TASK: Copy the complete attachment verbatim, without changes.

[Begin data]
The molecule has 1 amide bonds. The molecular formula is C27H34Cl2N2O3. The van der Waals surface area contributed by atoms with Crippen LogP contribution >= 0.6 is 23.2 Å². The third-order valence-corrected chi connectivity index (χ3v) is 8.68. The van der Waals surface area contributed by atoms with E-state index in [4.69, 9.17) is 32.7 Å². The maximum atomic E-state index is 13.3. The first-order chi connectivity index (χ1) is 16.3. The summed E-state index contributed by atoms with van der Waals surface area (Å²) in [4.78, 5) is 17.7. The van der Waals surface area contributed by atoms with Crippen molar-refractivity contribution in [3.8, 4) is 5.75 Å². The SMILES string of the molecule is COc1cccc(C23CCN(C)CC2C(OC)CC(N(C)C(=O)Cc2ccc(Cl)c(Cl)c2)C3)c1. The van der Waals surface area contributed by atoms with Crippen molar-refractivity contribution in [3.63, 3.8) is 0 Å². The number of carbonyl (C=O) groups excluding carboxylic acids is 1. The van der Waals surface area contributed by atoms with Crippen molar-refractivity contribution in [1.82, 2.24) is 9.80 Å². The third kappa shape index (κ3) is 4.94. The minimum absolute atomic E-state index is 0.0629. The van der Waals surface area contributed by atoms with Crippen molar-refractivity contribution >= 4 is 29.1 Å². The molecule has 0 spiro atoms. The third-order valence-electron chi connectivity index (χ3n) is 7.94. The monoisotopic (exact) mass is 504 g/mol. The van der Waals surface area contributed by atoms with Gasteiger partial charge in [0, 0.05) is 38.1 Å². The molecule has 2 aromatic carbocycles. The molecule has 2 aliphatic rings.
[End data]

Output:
The molecule has 1 amide bonds. The molecular formula is C27H34Cl2N2O3. The van der Waals surface area contributed by atoms with Crippen LogP contribution >= 0.6 is 23.2 Å². The third-order valence-corrected chi connectivity index (χ3v) is 8.68. The van der Waals surface area contributed by atoms with E-state index in [4.69, 9.17) is 32.7 Å². The maximum atomic E-state index is 13.3. The first-order chi connectivity index (χ1) is 16.3. The summed E-state index contributed by atoms with van der Waals surface area (Å²) in [4.78, 5) is 17.7. The van der Waals surface area contributed by atoms with Crippen molar-refractivity contribution in [3.8, 4) is 5.75 Å². The SMILES string of the molecule is COc1cccc(C23CCN(C)CC2C(OC)CC(N(C)C(=O)Cc2ccc(Cl)c(Cl)c2)C3)c1. The van der Waals surface area contributed by atoms with Crippen molar-refractivity contribution in [3.63, 3.8) is 0 Å². The number of carbonyl (C=O) groups excluding carboxylic acids is 1. The van der Waals surface area contributed by atoms with Crippen molar-refractivity contribution in [1.82, 2.24) is 9.80 Å². The third kappa shape index (κ3) is 4.94. The minimum absolute atomic E-state index is 0.0629. The van der Waals surface area contributed by atoms with Crippen molar-refractivity contribution >= 4 is 29.1 Å². The molecule has 0 spiro atoms. The third-order valence-electron chi connectivity index (χ3n) is 7.94. The monoisotopic (exact) mass is 504 g/mol. The van der Waals surface area contributed by atoms with Gasteiger partial charge in [0, 0.05) is 38.1 Å². The molecule has 2 aromatic carbocycles. The molecule has 2 aliphatic rings.